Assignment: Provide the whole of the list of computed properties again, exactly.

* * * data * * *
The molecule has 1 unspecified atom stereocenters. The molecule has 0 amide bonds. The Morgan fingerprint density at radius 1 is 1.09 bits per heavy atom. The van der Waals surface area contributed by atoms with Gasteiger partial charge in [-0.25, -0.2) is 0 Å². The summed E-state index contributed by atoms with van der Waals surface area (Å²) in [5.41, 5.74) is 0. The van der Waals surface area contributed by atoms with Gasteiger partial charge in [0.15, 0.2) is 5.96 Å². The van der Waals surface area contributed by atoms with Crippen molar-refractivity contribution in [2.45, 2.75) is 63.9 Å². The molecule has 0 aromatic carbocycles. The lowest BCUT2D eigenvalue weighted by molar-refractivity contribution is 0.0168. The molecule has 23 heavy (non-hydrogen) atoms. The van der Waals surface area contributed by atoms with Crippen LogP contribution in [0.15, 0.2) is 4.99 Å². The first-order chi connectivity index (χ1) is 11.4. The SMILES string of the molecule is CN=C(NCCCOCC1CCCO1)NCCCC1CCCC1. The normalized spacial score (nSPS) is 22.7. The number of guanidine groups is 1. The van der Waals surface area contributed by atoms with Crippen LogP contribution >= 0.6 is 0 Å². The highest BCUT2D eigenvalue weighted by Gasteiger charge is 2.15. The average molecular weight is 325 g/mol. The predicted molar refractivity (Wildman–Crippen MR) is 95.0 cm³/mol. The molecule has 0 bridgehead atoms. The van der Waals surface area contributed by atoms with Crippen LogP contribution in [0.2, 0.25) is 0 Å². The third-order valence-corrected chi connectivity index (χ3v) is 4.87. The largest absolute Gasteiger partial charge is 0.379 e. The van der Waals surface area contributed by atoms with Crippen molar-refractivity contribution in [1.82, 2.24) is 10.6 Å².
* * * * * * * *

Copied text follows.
The molecule has 1 unspecified atom stereocenters. The molecule has 0 amide bonds. The Morgan fingerprint density at radius 1 is 1.09 bits per heavy atom. The van der Waals surface area contributed by atoms with Gasteiger partial charge in [-0.25, -0.2) is 0 Å². The summed E-state index contributed by atoms with van der Waals surface area (Å²) in [5.41, 5.74) is 0. The van der Waals surface area contributed by atoms with Gasteiger partial charge in [0.15, 0.2) is 5.96 Å². The van der Waals surface area contributed by atoms with Crippen molar-refractivity contribution in [2.45, 2.75) is 63.9 Å². The molecule has 0 aromatic carbocycles. The lowest BCUT2D eigenvalue weighted by molar-refractivity contribution is 0.0168. The molecule has 23 heavy (non-hydrogen) atoms. The van der Waals surface area contributed by atoms with Crippen LogP contribution in [0.15, 0.2) is 4.99 Å². The first-order chi connectivity index (χ1) is 11.4. The SMILES string of the molecule is CN=C(NCCCOCC1CCCO1)NCCCC1CCCC1. The normalized spacial score (nSPS) is 22.7. The number of guanidine groups is 1. The van der Waals surface area contributed by atoms with Crippen LogP contribution >= 0.6 is 0 Å². The highest BCUT2D eigenvalue weighted by Gasteiger charge is 2.15. The average molecular weight is 325 g/mol. The predicted molar refractivity (Wildman–Crippen MR) is 95.0 cm³/mol. The molecule has 0 bridgehead atoms. The van der Waals surface area contributed by atoms with Crippen LogP contribution in [0.2, 0.25) is 0 Å². The third-order valence-corrected chi connectivity index (χ3v) is 4.87. The largest absolute Gasteiger partial charge is 0.379 e. The van der Waals surface area contributed by atoms with Crippen molar-refractivity contribution in [1.82, 2.24) is 10.6 Å².